Net payment to subcontractor £140

The contractor calculates the deduction (£60), which has to be paid to our accounts office. The labour-only subcontractor receives the balance of £140.

Entries on the contractor’s monthly return

In example D4, the contractor should enter the following amounts in the appropriate boxes on the contractor’s monthly return:

Total payment £200
Direct cost of materials used £0
Amount deducted £60

Example D5

The following is an example of a calculation where materials as well as labour are supplied (‘supply and fix’). Where the subcontractor isn’t registered for VAT, any VAT they had to pay on materials should be included in the cost of materials when calculating the CIS deduction.

A tiling subcontractor, who isn’t VAT registered, agrees to tile a wall and to supply the necessary materials for a total payment of £535. The materials cost the subcontractor a total of £235 (£200 + £35 for VAT).

Labour charge £300
Materials £235
Amount due (invoice amount) £535

Calculation of deduction

Total payment £535
Less cost of materials (inclusive of VAT) £235
Amount liable to deduction £300
Amount deducted at 30% £90
Net payment to subcontractor £445

The contractor deducts the cost of materials from the price for the whole job and calculates the deduction on the difference of £300. The contractor has to pay £90 to our accounts office and pays £445 (£535 – £90) to the subcontractor.

Entries on the contractor’s monthly return

In example D5, the contractor should enter the following amounts in the appropriate boxes on the contractor’s monthly return:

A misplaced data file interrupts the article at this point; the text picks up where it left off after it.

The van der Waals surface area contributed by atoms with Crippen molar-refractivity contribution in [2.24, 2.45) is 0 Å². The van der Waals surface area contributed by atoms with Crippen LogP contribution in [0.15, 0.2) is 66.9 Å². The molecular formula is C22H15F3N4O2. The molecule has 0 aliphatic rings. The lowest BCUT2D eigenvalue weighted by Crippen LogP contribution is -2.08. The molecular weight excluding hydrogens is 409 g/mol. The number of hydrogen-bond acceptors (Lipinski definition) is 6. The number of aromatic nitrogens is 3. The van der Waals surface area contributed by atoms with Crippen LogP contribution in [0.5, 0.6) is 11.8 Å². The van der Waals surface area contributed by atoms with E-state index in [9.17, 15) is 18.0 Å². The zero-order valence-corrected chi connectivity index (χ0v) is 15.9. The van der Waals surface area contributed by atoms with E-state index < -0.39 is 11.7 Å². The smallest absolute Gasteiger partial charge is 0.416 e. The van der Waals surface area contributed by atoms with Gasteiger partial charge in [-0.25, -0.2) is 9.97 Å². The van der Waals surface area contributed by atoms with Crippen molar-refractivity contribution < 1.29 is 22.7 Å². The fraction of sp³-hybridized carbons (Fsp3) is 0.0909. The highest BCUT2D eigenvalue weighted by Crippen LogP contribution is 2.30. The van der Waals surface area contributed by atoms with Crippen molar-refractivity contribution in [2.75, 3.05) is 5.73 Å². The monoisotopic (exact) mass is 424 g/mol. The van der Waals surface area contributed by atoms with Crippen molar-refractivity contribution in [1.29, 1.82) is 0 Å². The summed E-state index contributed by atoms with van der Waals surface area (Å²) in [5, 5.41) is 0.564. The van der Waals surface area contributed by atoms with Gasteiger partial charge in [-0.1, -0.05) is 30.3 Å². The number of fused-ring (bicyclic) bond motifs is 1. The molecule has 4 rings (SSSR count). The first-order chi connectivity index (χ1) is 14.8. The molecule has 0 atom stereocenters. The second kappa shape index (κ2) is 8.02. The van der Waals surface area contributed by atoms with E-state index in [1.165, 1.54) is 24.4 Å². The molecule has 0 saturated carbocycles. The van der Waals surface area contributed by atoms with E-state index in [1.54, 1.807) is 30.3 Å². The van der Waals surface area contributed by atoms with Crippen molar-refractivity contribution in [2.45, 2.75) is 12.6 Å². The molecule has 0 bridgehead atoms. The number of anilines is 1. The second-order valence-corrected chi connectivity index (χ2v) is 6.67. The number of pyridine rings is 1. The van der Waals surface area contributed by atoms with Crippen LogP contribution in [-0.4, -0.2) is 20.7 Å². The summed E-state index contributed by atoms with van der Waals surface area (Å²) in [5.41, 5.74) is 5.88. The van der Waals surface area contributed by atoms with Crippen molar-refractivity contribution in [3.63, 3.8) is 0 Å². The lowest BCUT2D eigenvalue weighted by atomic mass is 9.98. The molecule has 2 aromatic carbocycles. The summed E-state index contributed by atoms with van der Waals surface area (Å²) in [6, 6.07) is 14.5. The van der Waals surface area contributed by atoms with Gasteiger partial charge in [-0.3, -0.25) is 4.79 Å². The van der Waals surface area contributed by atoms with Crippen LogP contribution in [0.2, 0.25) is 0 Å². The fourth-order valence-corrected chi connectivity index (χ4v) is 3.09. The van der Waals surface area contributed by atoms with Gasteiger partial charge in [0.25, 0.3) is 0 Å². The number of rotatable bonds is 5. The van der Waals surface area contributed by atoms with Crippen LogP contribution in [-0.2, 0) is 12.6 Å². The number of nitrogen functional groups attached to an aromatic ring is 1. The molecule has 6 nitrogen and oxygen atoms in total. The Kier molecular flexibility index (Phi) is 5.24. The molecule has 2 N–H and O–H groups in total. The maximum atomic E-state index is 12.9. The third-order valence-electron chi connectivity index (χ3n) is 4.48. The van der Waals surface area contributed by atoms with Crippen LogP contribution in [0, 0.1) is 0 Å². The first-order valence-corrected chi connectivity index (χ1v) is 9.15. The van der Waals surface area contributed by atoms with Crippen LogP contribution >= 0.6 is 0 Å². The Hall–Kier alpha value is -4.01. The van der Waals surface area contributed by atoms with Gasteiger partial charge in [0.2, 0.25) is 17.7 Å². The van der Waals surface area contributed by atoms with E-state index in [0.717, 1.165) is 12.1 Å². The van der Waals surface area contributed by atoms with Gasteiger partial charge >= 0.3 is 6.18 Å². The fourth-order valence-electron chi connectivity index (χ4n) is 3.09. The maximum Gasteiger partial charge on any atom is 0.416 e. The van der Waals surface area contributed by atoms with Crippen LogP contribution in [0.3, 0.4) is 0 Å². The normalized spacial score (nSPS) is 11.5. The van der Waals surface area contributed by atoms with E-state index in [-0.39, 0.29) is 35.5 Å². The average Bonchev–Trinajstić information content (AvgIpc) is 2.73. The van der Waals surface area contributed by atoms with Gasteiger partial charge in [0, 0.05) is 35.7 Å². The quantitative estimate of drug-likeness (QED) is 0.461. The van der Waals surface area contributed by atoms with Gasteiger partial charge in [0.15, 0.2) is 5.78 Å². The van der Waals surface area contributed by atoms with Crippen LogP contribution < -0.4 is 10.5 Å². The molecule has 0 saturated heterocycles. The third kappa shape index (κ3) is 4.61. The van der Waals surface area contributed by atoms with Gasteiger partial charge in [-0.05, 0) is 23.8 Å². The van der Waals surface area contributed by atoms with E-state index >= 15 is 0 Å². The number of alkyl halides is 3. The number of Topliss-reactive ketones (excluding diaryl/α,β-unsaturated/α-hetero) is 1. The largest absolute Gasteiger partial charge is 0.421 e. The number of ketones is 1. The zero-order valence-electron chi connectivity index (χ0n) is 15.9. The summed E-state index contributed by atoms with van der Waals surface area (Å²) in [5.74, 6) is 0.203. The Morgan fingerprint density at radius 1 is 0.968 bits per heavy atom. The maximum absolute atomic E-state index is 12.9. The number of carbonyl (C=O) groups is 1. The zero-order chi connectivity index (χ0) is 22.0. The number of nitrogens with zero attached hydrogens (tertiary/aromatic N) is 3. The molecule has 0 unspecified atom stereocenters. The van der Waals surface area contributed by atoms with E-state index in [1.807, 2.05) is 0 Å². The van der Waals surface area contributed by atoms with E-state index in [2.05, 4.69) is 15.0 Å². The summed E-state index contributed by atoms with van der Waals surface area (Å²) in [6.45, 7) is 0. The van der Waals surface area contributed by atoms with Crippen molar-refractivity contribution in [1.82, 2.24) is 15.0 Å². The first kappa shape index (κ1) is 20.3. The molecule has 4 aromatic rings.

Total payment £535
Direct cost of materials used £235
Amount deducted £90

Example D6

The following is an example of a calculation where materials as well as labour are supplied (‘supply and fix’). Where the subcontractor is registered for VAT, any VAT they had to pay on materials should be excluded in the cost of materials when calculating the CIS deduction.

For the total cost of £600 a subcontractor, who is a taxable person for VAT purposes, agrees to paint the interior of a building and to supply the materials. The painter pays £235 for the materials, which includes VAT of £35.

Labour charge £400
Materials £200
Total payment £600
Add VAT £105
Amount due (invoice amount) £705

Calculation of deduction

Total payment (exclusive of VAT) £600
Less cost of materials (exclusive of VAT) £200
Amount liable to deduction £400
Amount deducted at 30% £120
Net payment to subcontractor £585

The subcontractor is paid £585, which is the invoice amount (£705) less the deduction (£120).

Entries on the contractor’s monthly return

In example D6, the contractor should enter the following amounts in the appropriate boxes on the contractor’s monthly return:

Total payment £600
Direct cost of materials used £200
Amount deducted £120

https://www.gov.uk/government/publications/construction-industry-scheme-cis-340/construction-industry-scheme-a-guide-for-contractors-and-subcontractors-cis-340#appd

steve@bicknells.net

 

What do you do in your garage? Reply

Most small businesses and employees do something in their garage.

The top choices being

Storage